I liken social media bullies and trolls to those who engage in road rage, domestic violence, or other “unseen” habits that allow a darker side of the personality to emerge in certain situations — particularly those that are not visible to one’s general social circle. The energy of this is somewhat similar to the “really kind” postal employee who explodes to actually shoot innocent people. Certain “really kind” people can change masks and turn into social media bullies who shoot verbal attacks at others. Although, thankfully, the attacks of online bullies are not deadly in the way that gunfire often is, their attacks can have serious effects that lead to emotional injury and, as noted above, even suicide.
As a part of my interview series about the things we can each do to make social media and the internet a kinder and more tolerant place, I had the pleasure to interview Dr. Carla Marie Manly.
As a clinical psychologist, author, and advocate based in Sonoma County, California, Dr. Carla Marie Manly is passionate about helping others create the lives of their dreams. Dr. Manly believes there’s no topic too big or small to address head-on. From offering guidance for relationships, sexuality, communication issues, and work/life balance to providing tools for healing stress, anxiety, and depression, Dr. Manly offers insights on even the most challenging topics. Focusing on optimal wellness, she skillfully promotes mindfulness, stress reduction, fitness, and self-care. With a direct and honest approach — plus a dose of humor — Dr. Manly enjoys supporting others through the ever-evolving journey of life. In her new books, Joy from Fear and Aging Joyfully Dr. Manly takes the reader on a soulful adventure into self-awareness. Dr. Manly’s books provide gentle guidance for individuals and also for those who enjoy journeying into greater awareness and joy through women’s groups, men’s groups, and book clubs.
Thank you so much for doing this with us! Our readers would love to “get to know you” a bit better. Can you share your “backstory” with us?
My journey into clinical psychology has been anything but linear, yet every step — both the triumphs and the challenges — has proved to be invaluable. Along the way, I’ve earned a teaching credential, school counseling degree, law school experience, and years in the investment arena. As a mother of two, I’ve also accrued some of my greatest personal growth in my role as a parent. It was only after my sons were in their teens that I was able to turn my attention to my lifelong dream of earning my doctorate in clinical psychology. Now, as a clinical psychologist and researcher, I use all of my life history — sometimes relying heavily on what I’ve learned as a result of my own challenges — to bring my best self forward. AT this point in my life, I count myself blessed to be of service to others as I continue to expand my levels of awareness, understanding, compassion, and empathy.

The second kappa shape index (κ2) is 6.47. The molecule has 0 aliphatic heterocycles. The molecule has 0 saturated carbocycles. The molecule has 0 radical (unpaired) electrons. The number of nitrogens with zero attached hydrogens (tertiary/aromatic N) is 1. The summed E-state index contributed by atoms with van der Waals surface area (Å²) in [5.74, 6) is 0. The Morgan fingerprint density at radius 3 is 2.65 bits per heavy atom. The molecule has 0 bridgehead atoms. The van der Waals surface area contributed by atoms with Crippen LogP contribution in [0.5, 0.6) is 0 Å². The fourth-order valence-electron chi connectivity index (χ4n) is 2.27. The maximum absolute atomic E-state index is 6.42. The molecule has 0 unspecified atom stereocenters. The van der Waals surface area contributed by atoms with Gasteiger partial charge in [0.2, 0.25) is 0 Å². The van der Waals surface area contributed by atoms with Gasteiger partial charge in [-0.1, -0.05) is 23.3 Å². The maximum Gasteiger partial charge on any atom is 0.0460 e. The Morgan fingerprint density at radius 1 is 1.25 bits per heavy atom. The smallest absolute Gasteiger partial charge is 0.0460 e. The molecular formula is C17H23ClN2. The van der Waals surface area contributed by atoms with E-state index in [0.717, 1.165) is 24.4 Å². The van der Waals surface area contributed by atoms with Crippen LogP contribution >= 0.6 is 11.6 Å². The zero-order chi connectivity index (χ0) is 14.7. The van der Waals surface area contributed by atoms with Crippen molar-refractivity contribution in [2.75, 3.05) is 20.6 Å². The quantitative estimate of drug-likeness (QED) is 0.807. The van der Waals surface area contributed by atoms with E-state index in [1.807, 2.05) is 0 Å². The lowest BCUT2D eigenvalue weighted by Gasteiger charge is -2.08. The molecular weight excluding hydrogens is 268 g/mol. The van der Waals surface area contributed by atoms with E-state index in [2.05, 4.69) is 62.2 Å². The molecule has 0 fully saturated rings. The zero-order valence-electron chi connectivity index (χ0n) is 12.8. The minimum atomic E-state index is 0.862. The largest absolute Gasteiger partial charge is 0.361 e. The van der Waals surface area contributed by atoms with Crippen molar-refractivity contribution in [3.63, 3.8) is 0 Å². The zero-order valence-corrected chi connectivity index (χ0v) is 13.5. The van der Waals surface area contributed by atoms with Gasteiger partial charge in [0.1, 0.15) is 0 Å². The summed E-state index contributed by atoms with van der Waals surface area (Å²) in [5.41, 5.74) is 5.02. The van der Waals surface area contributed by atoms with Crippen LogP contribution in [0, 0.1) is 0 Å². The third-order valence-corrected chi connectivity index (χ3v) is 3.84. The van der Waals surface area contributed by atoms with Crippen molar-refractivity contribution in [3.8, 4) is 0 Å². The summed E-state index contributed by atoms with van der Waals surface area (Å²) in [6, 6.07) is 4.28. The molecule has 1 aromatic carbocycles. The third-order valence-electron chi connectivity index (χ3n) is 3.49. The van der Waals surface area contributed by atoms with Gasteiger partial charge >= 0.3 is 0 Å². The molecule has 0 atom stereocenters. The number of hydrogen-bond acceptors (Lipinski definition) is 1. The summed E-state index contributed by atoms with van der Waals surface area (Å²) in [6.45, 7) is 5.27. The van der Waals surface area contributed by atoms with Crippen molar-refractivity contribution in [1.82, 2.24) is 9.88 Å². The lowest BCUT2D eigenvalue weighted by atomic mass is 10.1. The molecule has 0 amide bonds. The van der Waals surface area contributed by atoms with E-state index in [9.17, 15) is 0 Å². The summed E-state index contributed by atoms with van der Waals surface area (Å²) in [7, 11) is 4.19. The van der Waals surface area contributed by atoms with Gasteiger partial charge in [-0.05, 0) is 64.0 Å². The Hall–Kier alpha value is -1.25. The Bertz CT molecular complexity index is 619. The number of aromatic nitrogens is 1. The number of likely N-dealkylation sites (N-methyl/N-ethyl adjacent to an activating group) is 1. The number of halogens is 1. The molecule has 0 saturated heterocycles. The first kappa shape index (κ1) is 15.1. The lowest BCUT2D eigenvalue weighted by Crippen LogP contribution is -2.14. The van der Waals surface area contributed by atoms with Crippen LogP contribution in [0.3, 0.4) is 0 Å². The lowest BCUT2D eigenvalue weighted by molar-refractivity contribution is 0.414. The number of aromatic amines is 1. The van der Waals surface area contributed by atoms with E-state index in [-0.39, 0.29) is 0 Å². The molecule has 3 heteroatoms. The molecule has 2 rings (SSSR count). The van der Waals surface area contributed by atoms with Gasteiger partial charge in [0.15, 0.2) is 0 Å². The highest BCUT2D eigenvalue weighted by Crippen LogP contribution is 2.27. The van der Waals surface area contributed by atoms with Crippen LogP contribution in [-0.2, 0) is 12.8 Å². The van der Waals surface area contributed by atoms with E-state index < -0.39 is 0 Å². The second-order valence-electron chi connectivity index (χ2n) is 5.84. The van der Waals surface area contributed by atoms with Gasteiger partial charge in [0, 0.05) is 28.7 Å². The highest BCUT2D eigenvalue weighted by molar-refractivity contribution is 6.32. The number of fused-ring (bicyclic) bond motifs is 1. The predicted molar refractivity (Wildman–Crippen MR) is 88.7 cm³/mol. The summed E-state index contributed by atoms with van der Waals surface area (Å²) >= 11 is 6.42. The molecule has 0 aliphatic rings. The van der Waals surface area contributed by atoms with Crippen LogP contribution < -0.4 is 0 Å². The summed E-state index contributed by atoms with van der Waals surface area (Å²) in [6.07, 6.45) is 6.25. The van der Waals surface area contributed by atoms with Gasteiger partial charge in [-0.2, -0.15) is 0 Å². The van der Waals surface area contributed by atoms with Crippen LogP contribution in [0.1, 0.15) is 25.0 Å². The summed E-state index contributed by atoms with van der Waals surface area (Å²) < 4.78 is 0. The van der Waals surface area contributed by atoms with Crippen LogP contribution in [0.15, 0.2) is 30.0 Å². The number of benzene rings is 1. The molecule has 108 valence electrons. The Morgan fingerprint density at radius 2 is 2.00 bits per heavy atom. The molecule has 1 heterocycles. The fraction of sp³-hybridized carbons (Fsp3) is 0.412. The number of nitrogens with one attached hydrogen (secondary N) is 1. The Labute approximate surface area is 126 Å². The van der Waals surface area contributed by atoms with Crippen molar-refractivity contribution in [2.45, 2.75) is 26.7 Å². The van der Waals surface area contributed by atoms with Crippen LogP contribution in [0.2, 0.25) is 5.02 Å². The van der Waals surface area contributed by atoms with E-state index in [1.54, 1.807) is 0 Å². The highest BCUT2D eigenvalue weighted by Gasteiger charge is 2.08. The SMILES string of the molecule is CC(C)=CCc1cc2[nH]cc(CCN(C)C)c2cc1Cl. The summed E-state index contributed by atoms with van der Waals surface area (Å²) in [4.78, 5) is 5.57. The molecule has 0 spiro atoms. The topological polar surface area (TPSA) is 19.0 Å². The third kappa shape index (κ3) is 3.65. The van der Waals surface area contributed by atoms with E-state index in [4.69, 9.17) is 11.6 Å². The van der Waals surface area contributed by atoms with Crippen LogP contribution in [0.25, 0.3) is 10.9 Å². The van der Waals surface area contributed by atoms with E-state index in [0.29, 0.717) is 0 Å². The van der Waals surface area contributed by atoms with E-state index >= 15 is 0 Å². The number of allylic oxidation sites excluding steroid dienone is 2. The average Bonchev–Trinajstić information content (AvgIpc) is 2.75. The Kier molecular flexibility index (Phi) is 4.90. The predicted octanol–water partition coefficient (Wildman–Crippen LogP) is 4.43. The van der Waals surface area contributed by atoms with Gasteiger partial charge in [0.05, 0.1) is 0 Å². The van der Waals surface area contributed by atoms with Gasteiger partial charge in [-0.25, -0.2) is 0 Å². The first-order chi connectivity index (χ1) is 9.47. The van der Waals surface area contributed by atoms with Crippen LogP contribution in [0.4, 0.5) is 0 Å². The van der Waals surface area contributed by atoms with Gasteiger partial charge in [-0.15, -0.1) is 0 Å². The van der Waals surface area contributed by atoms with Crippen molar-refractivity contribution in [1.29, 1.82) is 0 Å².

Can you share the most interesting story that happened to you since you started your career?
When I was in my internship for my doctorate, I worked with juveniles on probation. My supervisor, a wonderful man, was observing as I led a group session with adolescent boys. As one boy shared his particularly difficult week (which included verbal abuse by a father), tears unexpectedly flowed down my cheeks. I wiped them away in haste and noticed my supervisor watching me. Afterward, I apologized to him for my display of emotions. He noted that I should never be ashamed to cry and that, indeed, it was good modeling for the young men to see that I felt (and even carried) some of their pain. I’ll never forget that moment and — from that day forward — I have been privileged to cry for and with those who sometimes cannot bear to feel all of what is inside them.
Can you share a story about the funniest mistake you made when you were first starting? Can you tell us what lesson you learned from that? As a doctoral intern, I remember thinking that I had to be perfect. And, when I worked with probation staff, I had a strong fear of saying something wrong — a realistic fear given my rather too-direct nature. Thus, when we had group meetings, I’d often hold back my words for fear of saying something that would be seen as too direct or inappropriate. As my input was necessary given the nature of the work, I’d eventually have to speak, yet I’d choose my words so carefully that someone would eventually say, “Carla, just spit it out! Whatever it is! Just say it!” It was both funny and embarrassing at the time, yet I learned that I could — and needed to — speak my truth even if I ultimately needed to do a bit of clarifying.
Are you working on any exciting new projects now? How do you think that will help people? I’ve finished my second book, Aging Joyfully; it was released by Familius in August 2019. It’s an amazing book that’s designed to help women (and men) learn how to love themselves and their lives no matter what their physical age might be. Our youth-oriented world leaves many women and men feeling absolutely terrified of aging. I pray that Aging Joyfully helps shift this destructive paradigm. As we age, we are often blessed with the most incredible wisdom and freedom of our lives. Growing older, to me, is one of the most joyfully transformative experiences, and I want to help others know and embrace this beautiful, exquisitely powerful energy that can come with aging.